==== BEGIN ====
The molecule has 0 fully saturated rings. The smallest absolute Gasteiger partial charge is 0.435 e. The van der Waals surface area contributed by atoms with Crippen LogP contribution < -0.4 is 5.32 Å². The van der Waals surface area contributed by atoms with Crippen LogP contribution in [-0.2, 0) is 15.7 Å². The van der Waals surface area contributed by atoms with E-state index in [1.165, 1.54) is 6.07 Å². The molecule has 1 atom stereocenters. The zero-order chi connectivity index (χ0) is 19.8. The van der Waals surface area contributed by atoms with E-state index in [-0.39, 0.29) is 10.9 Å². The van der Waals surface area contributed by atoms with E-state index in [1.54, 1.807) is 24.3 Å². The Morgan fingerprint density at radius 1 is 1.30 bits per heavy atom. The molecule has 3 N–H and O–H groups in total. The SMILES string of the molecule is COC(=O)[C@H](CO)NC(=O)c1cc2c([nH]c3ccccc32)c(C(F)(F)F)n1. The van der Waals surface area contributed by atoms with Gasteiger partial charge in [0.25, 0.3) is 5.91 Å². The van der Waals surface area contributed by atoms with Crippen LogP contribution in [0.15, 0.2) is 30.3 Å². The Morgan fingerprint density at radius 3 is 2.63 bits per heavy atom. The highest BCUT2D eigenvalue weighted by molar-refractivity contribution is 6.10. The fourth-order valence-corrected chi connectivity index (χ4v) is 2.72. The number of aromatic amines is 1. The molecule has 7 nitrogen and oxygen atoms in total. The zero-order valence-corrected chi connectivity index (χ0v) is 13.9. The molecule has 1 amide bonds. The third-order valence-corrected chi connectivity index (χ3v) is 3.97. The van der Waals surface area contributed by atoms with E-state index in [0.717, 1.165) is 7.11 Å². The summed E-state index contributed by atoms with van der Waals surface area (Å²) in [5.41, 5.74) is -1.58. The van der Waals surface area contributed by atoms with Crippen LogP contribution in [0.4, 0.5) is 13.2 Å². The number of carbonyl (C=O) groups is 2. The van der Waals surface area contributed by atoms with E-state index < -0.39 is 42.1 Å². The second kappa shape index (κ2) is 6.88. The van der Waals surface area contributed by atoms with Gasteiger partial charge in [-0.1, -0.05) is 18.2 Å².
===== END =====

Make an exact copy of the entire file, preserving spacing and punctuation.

The molecule has 0 fully saturated rings. The smallest absolute Gasteiger partial charge is 0.435 e. The van der Waals surface area contributed by atoms with Crippen LogP contribution < -0.4 is 5.32 Å². The van der Waals surface area contributed by atoms with Crippen LogP contribution in [-0.2, 0) is 15.7 Å². The van der Waals surface area contributed by atoms with E-state index in [1.165, 1.54) is 6.07 Å². The molecule has 1 atom stereocenters. The zero-order chi connectivity index (χ0) is 19.8. The van der Waals surface area contributed by atoms with E-state index in [-0.39, 0.29) is 10.9 Å². The van der Waals surface area contributed by atoms with E-state index in [1.54, 1.807) is 24.3 Å². The Morgan fingerprint density at radius 1 is 1.30 bits per heavy atom. The molecule has 3 N–H and O–H groups in total. The SMILES string of the molecule is COC(=O)[C@H](CO)NC(=O)c1cc2c([nH]c3ccccc32)c(C(F)(F)F)n1. The van der Waals surface area contributed by atoms with Gasteiger partial charge in [0.25, 0.3) is 5.91 Å². The van der Waals surface area contributed by atoms with Crippen LogP contribution in [0.15, 0.2) is 30.3 Å². The Morgan fingerprint density at radius 3 is 2.63 bits per heavy atom. The highest BCUT2D eigenvalue weighted by molar-refractivity contribution is 6.10. The fourth-order valence-corrected chi connectivity index (χ4v) is 2.72. The number of aromatic amines is 1. The molecule has 7 nitrogen and oxygen atoms in total. The zero-order valence-corrected chi connectivity index (χ0v) is 13.9. The molecule has 1 amide bonds. The third-order valence-corrected chi connectivity index (χ3v) is 3.97. The van der Waals surface area contributed by atoms with E-state index in [0.717, 1.165) is 7.11 Å². The summed E-state index contributed by atoms with van der Waals surface area (Å²) in [5.41, 5.74) is -1.58. The van der Waals surface area contributed by atoms with Crippen LogP contribution in [0.4, 0.5) is 13.2 Å². The number of carbonyl (C=O) groups is 2. The van der Waals surface area contributed by atoms with E-state index < -0.39 is 42.1 Å². The second kappa shape index (κ2) is 6.88. The van der Waals surface area contributed by atoms with Gasteiger partial charge in [-0.1, -0.05) is 18.2 Å².